Please note that this review has very mild spoilers (mostly allusions) for the entire season of The Defenders.
It took a little time to get there, but The Defenders managed to appropriate the feel of a big, dumb, overstuffed superhero teamup comic in the grand Marvel tradition. Sure, there were wobbles and inconsistencies, but every superhero comic fan knows that when your favorite heroes team up – especially for the first time – you have to expect moments where they’re going to seem out of character or moments when they appear to be vanquished by foes they could normally take with one hand behind their backs. We won’t claim the various narrative missteps along the way to full Defender-dom were a feature of the writing and not a bug, but by the time they were all kicking ass inside a dragon skeleton buried in a secret cave below Manhattan, we no longer cared. We were all in.
That’s the charitable take; the one that’s coming from someone who loved big, dumb, overstuffed superhero teamup comics some time in his hazy past. The more critical take is that The Defenders, despite the unnecessary grimness in its tone (given the aforementioned dragon skeleton, as well as several other more fantastical elements), over-stuffed storylines, and generic (when they’re not being exoticized) villains, winds up being better than it had any reason to be, due largely to a cast that should work together more often but probably won’t.
The critical consensus regarding Marvel’s collection of Netflix series (Daredevil, Jessica Jones, Luke Cage, Iron Fist) from which this team sprung is that it’s been somewhat spotty in quality despite the talent involved, and that every series suffered from an episode order that the story didn’t warrant. Every one of them probably would have done better as a six-episode series. Perhaps it’s not surprising that The Defenders suffers from the same problem. Curiously, despite the larger cast, The Defenders might have benefited from the shortest series order of all. We’re pretty sure the entire tale could’ve been done in four snappy, well-paced hour-long episodes. But “snappy” and “well-paced” weren’t on the menu for at least the first four episodes, which were slow in a way that makes zero sense to us, given the genre and even the actors involved, almost all of whom are seriously great at action sequences and fight scenes.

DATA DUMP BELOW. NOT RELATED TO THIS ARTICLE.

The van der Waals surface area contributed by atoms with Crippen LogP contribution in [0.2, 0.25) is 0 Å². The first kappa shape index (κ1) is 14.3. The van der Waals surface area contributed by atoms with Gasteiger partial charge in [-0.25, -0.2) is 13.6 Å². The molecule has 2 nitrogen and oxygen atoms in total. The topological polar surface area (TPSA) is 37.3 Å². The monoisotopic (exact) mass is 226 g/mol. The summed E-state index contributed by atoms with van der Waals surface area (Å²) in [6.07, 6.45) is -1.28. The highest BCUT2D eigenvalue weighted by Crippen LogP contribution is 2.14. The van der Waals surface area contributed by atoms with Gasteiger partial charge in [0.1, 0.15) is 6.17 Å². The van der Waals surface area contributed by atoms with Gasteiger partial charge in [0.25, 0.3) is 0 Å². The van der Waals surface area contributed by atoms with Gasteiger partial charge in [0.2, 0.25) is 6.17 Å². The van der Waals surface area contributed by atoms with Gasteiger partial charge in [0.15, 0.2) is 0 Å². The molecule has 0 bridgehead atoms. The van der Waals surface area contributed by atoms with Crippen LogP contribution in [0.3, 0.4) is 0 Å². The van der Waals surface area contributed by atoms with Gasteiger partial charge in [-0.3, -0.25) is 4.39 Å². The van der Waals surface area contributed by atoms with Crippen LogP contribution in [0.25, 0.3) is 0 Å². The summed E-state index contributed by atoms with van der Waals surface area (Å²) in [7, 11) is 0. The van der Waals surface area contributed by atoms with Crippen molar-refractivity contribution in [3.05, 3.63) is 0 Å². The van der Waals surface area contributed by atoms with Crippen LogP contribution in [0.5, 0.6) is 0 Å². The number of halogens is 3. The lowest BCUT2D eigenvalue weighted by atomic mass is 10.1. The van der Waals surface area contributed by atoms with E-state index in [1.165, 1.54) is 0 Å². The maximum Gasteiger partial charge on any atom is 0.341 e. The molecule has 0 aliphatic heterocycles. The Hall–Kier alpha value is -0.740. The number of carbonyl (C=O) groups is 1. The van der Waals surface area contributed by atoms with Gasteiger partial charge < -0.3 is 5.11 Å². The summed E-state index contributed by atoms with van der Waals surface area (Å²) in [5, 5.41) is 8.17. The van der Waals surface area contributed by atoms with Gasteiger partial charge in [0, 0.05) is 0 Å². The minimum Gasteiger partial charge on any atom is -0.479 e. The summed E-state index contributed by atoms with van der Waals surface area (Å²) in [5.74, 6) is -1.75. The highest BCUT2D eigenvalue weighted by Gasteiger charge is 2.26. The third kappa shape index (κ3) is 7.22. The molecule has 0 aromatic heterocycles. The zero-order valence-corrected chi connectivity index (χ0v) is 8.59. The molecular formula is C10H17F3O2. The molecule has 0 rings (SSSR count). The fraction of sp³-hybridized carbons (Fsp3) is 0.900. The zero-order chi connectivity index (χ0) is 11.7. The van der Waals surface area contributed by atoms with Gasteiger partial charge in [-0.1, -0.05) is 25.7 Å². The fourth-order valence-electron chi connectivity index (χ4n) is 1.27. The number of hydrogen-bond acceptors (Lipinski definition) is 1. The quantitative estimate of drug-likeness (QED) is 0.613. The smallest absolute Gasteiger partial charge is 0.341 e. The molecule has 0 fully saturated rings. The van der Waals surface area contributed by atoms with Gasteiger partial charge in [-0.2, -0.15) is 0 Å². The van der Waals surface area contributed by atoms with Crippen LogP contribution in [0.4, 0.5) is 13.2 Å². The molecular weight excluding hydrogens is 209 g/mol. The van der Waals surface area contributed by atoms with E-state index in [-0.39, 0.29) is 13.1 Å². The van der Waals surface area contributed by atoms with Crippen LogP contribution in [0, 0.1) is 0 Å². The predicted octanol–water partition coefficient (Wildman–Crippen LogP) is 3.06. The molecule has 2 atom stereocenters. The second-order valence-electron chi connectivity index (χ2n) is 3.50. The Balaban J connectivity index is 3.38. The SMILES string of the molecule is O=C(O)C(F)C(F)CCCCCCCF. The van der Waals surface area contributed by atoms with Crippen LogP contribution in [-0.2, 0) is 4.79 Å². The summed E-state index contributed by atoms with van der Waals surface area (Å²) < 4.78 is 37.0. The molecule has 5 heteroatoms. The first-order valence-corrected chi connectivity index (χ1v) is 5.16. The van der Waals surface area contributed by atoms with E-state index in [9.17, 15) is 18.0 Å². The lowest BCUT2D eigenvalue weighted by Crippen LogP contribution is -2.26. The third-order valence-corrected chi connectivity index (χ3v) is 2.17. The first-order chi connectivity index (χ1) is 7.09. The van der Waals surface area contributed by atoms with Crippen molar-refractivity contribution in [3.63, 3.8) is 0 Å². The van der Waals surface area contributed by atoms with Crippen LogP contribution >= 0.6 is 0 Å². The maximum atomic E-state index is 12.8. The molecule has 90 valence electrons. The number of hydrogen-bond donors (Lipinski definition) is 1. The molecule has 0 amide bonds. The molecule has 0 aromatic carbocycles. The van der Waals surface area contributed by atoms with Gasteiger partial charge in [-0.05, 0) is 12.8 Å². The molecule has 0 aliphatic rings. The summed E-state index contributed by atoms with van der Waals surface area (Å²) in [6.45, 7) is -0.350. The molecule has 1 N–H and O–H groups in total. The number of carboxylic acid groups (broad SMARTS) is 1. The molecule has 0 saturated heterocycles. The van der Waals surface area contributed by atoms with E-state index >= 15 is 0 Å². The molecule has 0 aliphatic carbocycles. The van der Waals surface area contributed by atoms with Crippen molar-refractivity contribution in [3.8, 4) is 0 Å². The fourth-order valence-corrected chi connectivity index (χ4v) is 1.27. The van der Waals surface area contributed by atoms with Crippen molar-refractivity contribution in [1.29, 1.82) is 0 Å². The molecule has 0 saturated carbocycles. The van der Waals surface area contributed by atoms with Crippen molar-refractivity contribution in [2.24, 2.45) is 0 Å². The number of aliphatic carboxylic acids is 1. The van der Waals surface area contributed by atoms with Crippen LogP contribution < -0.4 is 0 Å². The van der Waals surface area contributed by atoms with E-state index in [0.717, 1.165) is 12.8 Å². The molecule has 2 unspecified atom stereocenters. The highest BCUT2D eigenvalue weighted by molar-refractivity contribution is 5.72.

Part of the problem stemmed from the somewhat curious idea to spend so much time on introducing the members of the team and filling us in on what’s been going on with each of them since their respective seasons ended. Subsequently, there’s no real team-up until well into the third hour. And in the end, the story owed way too much to the backstories of Daredevil and Iron Fist, leaving Jessica and Luke – who are arguably the most likable and relatable of the four of them – somewhat outside the main story, looking in. Which is fine in some ways, because the story needed audience-identification characters, but after a while, given how different this tale of mystical ninjas, hidden cities, and dragon bones is from their own lives, it felt like they had little to do in most dialogue scenes except to voice some variation on “This shit’s nuts.”